ON TOPIC, OFF-CAMPUS: Helpful tips for navigating off-campus renting

When you live on campus, many of the ins and outs of daily living are taken care of for you.

You probably eat in the commons, setting your dirty dishes on the handy conveyor belt, never to think about them again. You do your laundry in the laundry room conveniently placed in your residence hall. On-site custodial staff cleans the bathrooms, vacuums the hallway carpets and fixes anything that may go awry. You even have a VA on each floor to offer help.

Even if you don’t take advantage of all that on-campus life has to offer (I’m talking here to the people that bring two hampers worth of dirty laundry home for their mom to do), it is no doubt that living on campus takes a lot of guesswork out of day-to-day life.

When you move off campus, whether that is while you are still a student or after you graduate, you will come to realize all of the little things that you have to worry about that you didn’t give a thought to while on campus.

So, as a veteran off-campus resident, I’m here to offer you some tips for how to go about navigating life away from Ole’s protective watch.

1. Figure out a living situation that will best fit your needs.

If you are the type of crazy, extroverted person that thinks living with four of your BFFs sounds like an adventure, then try looking at houses to rent. Splitting costs between a larger group of people can save you money in the long run. There are also a lot of houses for rent around Augie,  so you may be able to find one close enough to walk to campus and still take advantage of a meal plan if cooking isn’t your thing.

If you are more introverted (like me), then an apartment is probably the way to go. Apartments can be more expensive since you’ll oftentimes be bearing the costs by yourself or with one other person. You also have to gamble with the chance that you might get bad neighbors who decide that 2 a.m. is the best time to embark on a career in tap dancing. However, for the updated amenities and the ability to have a space of your own, apartment living can be worth the risks.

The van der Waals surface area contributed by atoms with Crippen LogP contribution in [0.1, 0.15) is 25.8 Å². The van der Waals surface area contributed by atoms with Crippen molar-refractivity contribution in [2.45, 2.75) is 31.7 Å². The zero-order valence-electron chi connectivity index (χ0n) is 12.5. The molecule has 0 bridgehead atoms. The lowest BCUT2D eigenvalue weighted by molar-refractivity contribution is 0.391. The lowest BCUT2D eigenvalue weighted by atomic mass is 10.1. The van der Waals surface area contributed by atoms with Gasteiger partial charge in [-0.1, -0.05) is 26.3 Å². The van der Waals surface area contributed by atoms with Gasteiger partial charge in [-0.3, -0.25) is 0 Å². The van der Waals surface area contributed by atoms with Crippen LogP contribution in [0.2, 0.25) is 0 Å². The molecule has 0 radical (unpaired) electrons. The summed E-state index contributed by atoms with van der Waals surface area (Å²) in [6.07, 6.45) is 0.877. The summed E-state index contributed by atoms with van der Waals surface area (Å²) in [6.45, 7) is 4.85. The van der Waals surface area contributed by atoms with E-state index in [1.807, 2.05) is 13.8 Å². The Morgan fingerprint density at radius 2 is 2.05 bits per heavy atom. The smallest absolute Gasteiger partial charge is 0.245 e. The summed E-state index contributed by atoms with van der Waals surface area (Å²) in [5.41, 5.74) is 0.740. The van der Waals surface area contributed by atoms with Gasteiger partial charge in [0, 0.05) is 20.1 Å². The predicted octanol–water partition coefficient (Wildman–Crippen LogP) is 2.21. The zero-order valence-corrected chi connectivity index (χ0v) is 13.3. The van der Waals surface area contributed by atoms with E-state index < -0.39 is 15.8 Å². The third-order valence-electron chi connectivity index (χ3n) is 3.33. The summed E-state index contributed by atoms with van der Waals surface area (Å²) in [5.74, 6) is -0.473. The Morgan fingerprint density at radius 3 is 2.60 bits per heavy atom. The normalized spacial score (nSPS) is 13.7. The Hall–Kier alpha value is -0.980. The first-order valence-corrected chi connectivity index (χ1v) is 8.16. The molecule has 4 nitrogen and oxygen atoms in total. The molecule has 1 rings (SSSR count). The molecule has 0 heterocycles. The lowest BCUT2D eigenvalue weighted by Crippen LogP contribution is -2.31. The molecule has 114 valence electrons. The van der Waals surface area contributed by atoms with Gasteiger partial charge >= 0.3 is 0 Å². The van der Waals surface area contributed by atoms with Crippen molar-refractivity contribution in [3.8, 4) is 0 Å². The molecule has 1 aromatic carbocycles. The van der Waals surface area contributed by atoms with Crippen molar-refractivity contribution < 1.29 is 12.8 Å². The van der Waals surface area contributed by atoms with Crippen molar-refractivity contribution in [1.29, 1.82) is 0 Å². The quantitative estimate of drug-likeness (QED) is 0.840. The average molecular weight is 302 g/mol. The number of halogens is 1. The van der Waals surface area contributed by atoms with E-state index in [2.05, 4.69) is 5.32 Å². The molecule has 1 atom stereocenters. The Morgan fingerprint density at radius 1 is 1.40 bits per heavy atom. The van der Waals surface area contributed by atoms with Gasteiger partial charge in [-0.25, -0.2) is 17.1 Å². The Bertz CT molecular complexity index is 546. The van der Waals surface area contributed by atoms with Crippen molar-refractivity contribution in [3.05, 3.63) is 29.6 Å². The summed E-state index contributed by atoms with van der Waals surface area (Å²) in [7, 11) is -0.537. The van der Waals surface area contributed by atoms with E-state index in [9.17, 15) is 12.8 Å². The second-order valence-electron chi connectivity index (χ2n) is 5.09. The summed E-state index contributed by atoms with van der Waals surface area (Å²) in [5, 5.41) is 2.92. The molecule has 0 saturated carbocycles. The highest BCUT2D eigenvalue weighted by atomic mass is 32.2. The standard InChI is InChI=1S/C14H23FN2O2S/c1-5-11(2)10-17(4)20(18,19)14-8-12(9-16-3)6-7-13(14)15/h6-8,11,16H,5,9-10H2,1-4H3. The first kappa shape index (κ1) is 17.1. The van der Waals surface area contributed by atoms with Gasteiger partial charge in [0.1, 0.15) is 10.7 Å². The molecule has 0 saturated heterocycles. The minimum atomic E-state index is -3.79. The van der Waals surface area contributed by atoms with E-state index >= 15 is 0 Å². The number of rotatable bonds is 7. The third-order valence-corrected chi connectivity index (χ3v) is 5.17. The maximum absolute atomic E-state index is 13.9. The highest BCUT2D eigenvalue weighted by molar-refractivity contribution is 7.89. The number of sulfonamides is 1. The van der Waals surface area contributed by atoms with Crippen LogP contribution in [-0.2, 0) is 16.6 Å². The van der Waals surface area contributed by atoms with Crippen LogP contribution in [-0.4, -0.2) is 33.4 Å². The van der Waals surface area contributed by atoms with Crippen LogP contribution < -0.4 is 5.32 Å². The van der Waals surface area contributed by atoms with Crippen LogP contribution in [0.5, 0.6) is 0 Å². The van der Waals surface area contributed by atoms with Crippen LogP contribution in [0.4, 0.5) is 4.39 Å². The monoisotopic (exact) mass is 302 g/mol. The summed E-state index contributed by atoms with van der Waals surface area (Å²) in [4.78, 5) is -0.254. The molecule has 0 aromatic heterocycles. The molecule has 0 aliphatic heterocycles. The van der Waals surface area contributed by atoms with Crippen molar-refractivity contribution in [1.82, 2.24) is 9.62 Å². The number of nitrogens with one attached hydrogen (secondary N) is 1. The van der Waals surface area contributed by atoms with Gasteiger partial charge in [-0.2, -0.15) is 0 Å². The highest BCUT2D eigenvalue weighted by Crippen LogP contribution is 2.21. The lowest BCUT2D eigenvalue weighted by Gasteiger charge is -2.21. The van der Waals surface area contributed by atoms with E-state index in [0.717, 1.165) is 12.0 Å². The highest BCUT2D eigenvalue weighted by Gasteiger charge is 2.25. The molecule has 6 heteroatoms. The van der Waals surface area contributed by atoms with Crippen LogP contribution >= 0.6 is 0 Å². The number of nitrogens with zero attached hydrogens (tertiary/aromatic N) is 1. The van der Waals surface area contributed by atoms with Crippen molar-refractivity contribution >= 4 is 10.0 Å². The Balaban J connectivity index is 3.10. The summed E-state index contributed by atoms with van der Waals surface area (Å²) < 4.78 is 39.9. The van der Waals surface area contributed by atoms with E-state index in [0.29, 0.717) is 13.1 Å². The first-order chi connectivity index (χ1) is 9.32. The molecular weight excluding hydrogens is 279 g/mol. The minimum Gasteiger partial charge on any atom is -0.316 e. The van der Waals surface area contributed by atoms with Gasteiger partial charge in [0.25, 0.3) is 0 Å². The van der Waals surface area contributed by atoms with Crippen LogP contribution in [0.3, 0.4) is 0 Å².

2. Stand up for yourself.

Wherever you decide to rent, you will have a landlord or landlady to deal with. Most lease agreements will designate your landlord as being responsible for general maintenance and groundskeeping (though this isn’t guaranteed with houses). However, there will most likely come a time when something breaks and your landlord seems in no hurry to fix it. Do not let them take advantage of you. Document when you alert them of the problem and if you request maintenance multiple times. If they don’t want to hold up their end of the lease, then why should you continue to pay rent?

3. Prioritize amenities.

If you figure out what things are and aren’t important to you at the beginning of your search, you can prevent being sucked in to a subpar rental agreement just because it has a cool fireplace you’ll never use. Do you abhor doing dishes? Then prioritize a dishwasher. Do you shudder at the thought of sharing a laundry room with strangers? Then an in-unit washer and dryer is the way to go. Write out a list of what you’re looking for and stick with it.

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